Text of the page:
by Pir Vilayat Inayat Khan, Vilayat Inayat Khan, Pythia Peay
list price: $12.95
our price: $9.71
(price subject to change: see help)
Asin: 1585420387
Catlog: Book (2000-07-01)
Publisher: Jeremy P. Tarcher
Sales Rank: 253638
Average Customer Review: 4.67 out of 5 stars
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Book Description

The long-awaited work on the principles of Sufism and self-transformation by the beloved Sufi master Pir Vilayat.

For readers encountering Sufism for the first time, Awakening is the perfect companion and introduction to the way of the dervishes--as well as a doorway to a direct experience of the Divine.

"This book, drawing on the wisdom of an 83-year-old Sufi master, defines awakening and offers a clear map for the journey." --Personal Transformation magazine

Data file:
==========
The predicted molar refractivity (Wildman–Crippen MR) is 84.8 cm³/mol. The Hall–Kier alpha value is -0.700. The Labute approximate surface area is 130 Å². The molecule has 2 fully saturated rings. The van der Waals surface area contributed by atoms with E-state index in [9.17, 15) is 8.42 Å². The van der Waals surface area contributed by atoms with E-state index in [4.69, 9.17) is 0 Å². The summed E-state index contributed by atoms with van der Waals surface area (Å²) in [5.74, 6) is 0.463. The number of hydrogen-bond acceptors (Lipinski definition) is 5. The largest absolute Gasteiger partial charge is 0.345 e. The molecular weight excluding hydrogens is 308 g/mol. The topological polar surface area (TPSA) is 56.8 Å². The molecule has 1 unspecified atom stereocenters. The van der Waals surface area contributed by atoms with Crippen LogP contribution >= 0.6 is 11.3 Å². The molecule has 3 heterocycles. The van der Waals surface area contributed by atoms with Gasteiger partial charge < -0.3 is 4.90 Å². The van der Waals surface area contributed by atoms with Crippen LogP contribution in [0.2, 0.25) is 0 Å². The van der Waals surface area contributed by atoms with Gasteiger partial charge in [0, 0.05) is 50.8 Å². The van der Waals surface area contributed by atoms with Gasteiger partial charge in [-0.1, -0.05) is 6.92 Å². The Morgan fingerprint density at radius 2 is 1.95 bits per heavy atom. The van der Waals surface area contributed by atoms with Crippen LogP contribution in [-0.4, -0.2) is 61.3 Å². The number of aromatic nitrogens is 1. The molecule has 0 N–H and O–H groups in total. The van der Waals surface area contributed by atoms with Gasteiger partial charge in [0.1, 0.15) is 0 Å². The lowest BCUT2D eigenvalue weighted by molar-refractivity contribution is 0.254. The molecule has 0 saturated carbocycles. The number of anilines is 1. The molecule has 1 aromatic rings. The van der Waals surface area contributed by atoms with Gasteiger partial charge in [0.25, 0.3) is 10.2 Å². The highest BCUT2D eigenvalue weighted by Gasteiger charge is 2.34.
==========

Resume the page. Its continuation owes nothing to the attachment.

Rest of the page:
... Read more

Reviews (3)

5-0 out of 5 stars Take Time To Heal
When "The Awakening" arrived, it took me 2 weeks before I sat down and turned to page one. I tried to scan through like a "good" student, but somehow this book is not a typical Sufi book that teaches you through steps without wisdom. You have to be "awaken" or to "have died before death", in order to embrace every word, and comprehend the underlying structures and words chosen to convey the message therein. I would recommend "The Awakening" only to serious seekers. If you are a self-labelled religionist {Muslim, Jew, or Christian} and a staunch one at that you might find yourself against a brick wall.